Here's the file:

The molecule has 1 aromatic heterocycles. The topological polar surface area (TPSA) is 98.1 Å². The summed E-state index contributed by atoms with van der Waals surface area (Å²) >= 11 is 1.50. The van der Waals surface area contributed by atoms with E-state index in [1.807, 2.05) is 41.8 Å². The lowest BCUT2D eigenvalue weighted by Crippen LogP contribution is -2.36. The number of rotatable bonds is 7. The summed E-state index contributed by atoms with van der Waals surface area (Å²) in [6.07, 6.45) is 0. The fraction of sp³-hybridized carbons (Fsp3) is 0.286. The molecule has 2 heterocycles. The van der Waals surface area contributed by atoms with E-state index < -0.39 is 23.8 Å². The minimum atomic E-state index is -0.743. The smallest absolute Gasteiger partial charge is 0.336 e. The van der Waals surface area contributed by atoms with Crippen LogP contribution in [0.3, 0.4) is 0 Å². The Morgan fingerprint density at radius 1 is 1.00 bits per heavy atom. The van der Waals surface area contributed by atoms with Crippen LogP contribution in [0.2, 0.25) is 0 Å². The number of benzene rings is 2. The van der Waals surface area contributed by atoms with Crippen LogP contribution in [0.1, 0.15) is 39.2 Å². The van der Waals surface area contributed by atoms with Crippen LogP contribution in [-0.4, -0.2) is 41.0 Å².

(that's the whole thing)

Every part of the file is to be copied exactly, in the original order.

The molecule has 1 aromatic heterocycles. The topological polar surface area (TPSA) is 98.1 Å². The summed E-state index contributed by atoms with van der Waals surface area (Å²) >= 11 is 1.50. The van der Waals surface area contributed by atoms with E-state index in [1.807, 2.05) is 41.8 Å². The lowest BCUT2D eigenvalue weighted by Crippen LogP contribution is -2.36. The number of rotatable bonds is 7. The summed E-state index contributed by atoms with van der Waals surface area (Å²) in [6.07, 6.45) is 0. The fraction of sp³-hybridized carbons (Fsp3) is 0.286. The molecule has 2 heterocycles. The van der Waals surface area contributed by atoms with E-state index < -0.39 is 23.8 Å². The minimum atomic E-state index is -0.743. The smallest absolute Gasteiger partial charge is 0.336 e. The van der Waals surface area contributed by atoms with Crippen LogP contribution in [0.3, 0.4) is 0 Å². The Morgan fingerprint density at radius 1 is 1.00 bits per heavy atom. The van der Waals surface area contributed by atoms with Crippen LogP contribution in [0.2, 0.25) is 0 Å². The number of benzene rings is 2. The van der Waals surface area contributed by atoms with Crippen LogP contribution in [0.1, 0.15) is 39.2 Å². The van der Waals surface area contributed by atoms with Crippen LogP contribution in [-0.4, -0.2) is 41.0 Å².